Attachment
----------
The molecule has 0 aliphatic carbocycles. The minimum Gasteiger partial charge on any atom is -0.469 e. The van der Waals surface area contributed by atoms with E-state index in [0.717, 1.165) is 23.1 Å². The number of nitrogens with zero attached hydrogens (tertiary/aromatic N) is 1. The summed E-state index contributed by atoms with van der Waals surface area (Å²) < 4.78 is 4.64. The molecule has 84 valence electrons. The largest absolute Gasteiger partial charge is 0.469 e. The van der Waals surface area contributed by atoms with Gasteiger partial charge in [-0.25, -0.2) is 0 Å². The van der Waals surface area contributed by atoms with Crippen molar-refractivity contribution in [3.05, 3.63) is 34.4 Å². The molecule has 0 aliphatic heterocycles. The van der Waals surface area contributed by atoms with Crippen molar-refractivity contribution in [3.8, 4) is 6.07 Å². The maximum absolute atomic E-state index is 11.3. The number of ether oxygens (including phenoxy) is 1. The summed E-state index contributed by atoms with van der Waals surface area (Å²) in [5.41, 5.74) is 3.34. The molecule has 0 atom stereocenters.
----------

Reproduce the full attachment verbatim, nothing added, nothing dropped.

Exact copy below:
The molecule has 0 aliphatic carbocycles. The minimum Gasteiger partial charge on any atom is -0.469 e. The van der Waals surface area contributed by atoms with E-state index in [0.717, 1.165) is 23.1 Å². The number of nitrogens with zero attached hydrogens (tertiary/aromatic N) is 1. The summed E-state index contributed by atoms with van der Waals surface area (Å²) < 4.78 is 4.64. The molecule has 84 valence electrons. The largest absolute Gasteiger partial charge is 0.469 e. The van der Waals surface area contributed by atoms with Gasteiger partial charge in [-0.25, -0.2) is 0 Å². The van der Waals surface area contributed by atoms with Crippen molar-refractivity contribution in [3.05, 3.63) is 34.4 Å². The molecule has 0 aliphatic heterocycles. The van der Waals surface area contributed by atoms with Crippen molar-refractivity contribution in [3.8, 4) is 6.07 Å². The maximum absolute atomic E-state index is 11.3. The number of ether oxygens (including phenoxy) is 1. The summed E-state index contributed by atoms with van der Waals surface area (Å²) in [5.41, 5.74) is 3.34. The molecule has 0 atom stereocenters.